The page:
An Educator and an Astronaut
When Space Shuttle Endeavour launched on Aug. 8, 2007, it carried NASA's first Educator Astronaut into space.
Despite her historically unique status, Morgan is much like her crewmates on the STS-118 mission as she is a fully trained and certified astronaut.
The differences that do exist between Morgan and her crewmembers are notable, but do not set her significantly apart. It is true that Morgan was the first Educator Astronaut to board the International Space Station and her wait to fly was longer than most. Teaching is her passion and she has spent the majority of her lifetime in the classroom, but at this point the fine line between Morgan as a teacher and an astronaut blurs.
In fact, Morgan hopes that when today's youth watched her, "an ordinary person," perform duties as an STS-118 mission specialist, they realized that their futures are open-ended, and limitless opportunities are available to them. She wishes to inspire kids, through her story, to seek knowledge, learn all they can, and explore their own lives, just as NASA astronauts do in space.
Morgan began her journey to become an astronaut as an inquisitive child growing up during the "Space Race" of the 1960s. Like many of her generation, she was enthralled with the events of the Apollo missions, but never considered space travel as a realistic goal or career path. So, she pursued other interests, earning a degree in human biology from Stanford University in 1973 and obtaining her teaching credential at the College of Notre Dame in Belmont, Calif., in 1974, beginning a career of inspiring the next generation.
"People go into teaching and stay with it because it is its own reward," said Morgan. "It's challenging. It's inspiring. It's invigorating. ... It's an enormous responsibility. It's an enormous challenge, and it's enormously rewarding."
A passionate educator, Morgan constantly pursued additional opportunities to enhance the classroom. In 1985, when President Ronald Reagan announced the inception of NASA's Teacher in Space program, Morgan saw this as an opportunity to inspire students and to fulfill a dream. She never imagined it as an opportunity to change professions.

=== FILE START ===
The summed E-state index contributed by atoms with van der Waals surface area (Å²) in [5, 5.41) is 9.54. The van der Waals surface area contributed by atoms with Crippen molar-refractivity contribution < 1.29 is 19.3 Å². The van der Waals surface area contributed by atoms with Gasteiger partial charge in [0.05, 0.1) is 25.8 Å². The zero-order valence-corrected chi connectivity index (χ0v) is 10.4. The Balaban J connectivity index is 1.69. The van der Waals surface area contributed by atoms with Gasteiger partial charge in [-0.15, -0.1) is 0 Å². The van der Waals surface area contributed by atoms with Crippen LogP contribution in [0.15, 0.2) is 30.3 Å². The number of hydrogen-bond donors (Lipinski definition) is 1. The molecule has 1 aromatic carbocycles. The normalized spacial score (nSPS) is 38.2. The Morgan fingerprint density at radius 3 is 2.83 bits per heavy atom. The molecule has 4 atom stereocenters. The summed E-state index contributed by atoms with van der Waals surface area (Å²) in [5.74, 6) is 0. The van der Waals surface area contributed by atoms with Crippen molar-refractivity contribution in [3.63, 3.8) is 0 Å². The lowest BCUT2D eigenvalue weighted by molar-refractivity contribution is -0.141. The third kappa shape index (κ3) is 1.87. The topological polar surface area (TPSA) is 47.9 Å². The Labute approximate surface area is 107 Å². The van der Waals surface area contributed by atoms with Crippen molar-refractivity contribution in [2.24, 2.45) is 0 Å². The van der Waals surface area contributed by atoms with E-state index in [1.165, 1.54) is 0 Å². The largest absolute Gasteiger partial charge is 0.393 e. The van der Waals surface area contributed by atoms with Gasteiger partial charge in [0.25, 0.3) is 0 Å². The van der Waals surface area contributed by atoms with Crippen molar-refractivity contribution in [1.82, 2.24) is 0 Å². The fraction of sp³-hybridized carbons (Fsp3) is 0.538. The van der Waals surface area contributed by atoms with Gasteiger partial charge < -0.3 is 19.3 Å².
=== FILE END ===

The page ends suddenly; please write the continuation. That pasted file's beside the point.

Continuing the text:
"I was sitting at home, it was after school, it was five o'clock ... the president came on the news and announced that they were going to send a teacher in space," recounts Morgan. "I shot straight up and said, 'Wow!' ... Because as teachers, we're always looking for opportunities to bring the world to our classroom, to gain more experiences, gain more knowledge about our world so that we can make our classroom a better place for our kids."
Morgan applied to the Teacher in Space program and was selected on July 19, 1985, as backup for the late Christa McAuliffe. From September 1985 to January 1986, she trained with McAuliffe and the STS-51L crew, scheduled to launch on the Space Shuttle Challenger. They trained at NASA's Johnson Space Center in Houston, Texas.
"We were all really excited and thrilled to be doing what we are doing," recalls Morgan.
Tragically, shortly after Challenger launched on Jan. 28, 1986, the STS-51L crew, including McAuliffe, were lost. In the wake of the accident, Morgan became a NASA ambassador to the nation's education community, assuming the duties of Teacher in Space Designee and working with educational organizations throughout the country.
In the fall, Morgan returned to formal education, teaching second and third grades while maintaining a working relationship with NASA's Education Division.
Twelve years went by, but in 1998 her dream of space travel was again within reach when she was selected to become an astronaut. The teacher in Morgan viewed the selection an opportunity to show the next generation how to overcome challenges.
"I thought it was really important for kids to see that we figure out what's wrong, fix it and move on, and we keep the future open for our young people," Morgan said. "And I just thought that was really important, and feel that's really important today. I'll feel that's important forever."
While some thought the inherit risks of space might deter Morgan, she quickly saw past those dangers. "The risks are the same for an educator, physician, engineer, pilot, chemist or anyone else who flies in space," Morgan said when asked if she ever rethought her goal to fly in space. "We're doing it to learn. We're doing it to explore. We're doing it to discover. We're doing it to help make the world a better place. And we're doing it to help keep those doors open so that they (the next generation) can too."
Mission specialist Barbara Morgan's spaceflight on STS-118 is viewed as significant by many because she is an educator. At the same time, however, she is just like the other crewmembers onboard. She is a fully trained member of the crew and performed important tasks such as operating the robotic arm, overseeing transfer of equipment and supplies to ISS, and assisting on the flight deck. She worked right alongside the others to continue the assembly of the International Space Station.
Morgan is also like her crewmates in her yearning to explore, to learn and then to share her experience with others. These are characteristics of an explorer, of an astronaut and of Barbara Morgan, mission specialist and Educator Astronaut.